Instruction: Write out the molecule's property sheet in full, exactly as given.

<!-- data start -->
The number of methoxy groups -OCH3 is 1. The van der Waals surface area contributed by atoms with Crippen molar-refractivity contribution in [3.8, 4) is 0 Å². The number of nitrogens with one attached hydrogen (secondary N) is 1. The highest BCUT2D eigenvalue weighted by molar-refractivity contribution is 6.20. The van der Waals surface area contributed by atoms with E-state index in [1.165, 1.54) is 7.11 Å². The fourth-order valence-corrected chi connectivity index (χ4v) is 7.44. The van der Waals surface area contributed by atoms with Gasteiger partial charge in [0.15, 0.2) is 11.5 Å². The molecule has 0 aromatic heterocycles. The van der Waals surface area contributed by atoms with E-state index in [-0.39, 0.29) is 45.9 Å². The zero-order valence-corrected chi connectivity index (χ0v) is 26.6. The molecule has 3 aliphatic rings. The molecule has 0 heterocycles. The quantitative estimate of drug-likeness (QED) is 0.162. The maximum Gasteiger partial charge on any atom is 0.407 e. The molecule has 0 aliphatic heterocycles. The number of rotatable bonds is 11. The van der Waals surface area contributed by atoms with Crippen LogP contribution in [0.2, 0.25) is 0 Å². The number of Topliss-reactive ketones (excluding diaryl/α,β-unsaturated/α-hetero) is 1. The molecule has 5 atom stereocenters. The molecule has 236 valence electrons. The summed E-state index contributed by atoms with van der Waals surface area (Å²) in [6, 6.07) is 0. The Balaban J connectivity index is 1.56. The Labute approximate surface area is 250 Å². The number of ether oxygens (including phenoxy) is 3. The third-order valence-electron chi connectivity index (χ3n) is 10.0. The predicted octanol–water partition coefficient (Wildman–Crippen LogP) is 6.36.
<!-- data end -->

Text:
The number of methoxy groups -OCH3 is 1. The van der Waals surface area contributed by atoms with Crippen molar-refractivity contribution in [3.8, 4) is 0 Å². The number of nitrogens with one attached hydrogen (secondary N) is 1. The highest BCUT2D eigenvalue weighted by molar-refractivity contribution is 6.20. The van der Waals surface area contributed by atoms with E-state index in [1.165, 1.54) is 7.11 Å². The fourth-order valence-corrected chi connectivity index (χ4v) is 7.44. The van der Waals surface area contributed by atoms with Gasteiger partial charge in [0.15, 0.2) is 11.5 Å². The molecule has 0 aromatic heterocycles. The van der Waals surface area contributed by atoms with E-state index in [-0.39, 0.29) is 45.9 Å². The zero-order valence-corrected chi connectivity index (χ0v) is 26.6. The molecule has 3 aliphatic rings. The molecule has 0 heterocycles. The quantitative estimate of drug-likeness (QED) is 0.162. The maximum Gasteiger partial charge on any atom is 0.407 e. The molecule has 0 aliphatic heterocycles. The number of rotatable bonds is 11. The van der Waals surface area contributed by atoms with Crippen LogP contribution in [0.2, 0.25) is 0 Å². The number of Topliss-reactive ketones (excluding diaryl/α,β-unsaturated/α-hetero) is 1. The molecule has 5 atom stereocenters. The molecule has 236 valence electrons. The summed E-state index contributed by atoms with van der Waals surface area (Å²) in [6, 6.07) is 0. The Balaban J connectivity index is 1.56. The Labute approximate surface area is 250 Å². The number of ether oxygens (including phenoxy) is 3. The third-order valence-electron chi connectivity index (χ3n) is 10.0. The predicted octanol–water partition coefficient (Wildman–Crippen LogP) is 6.36.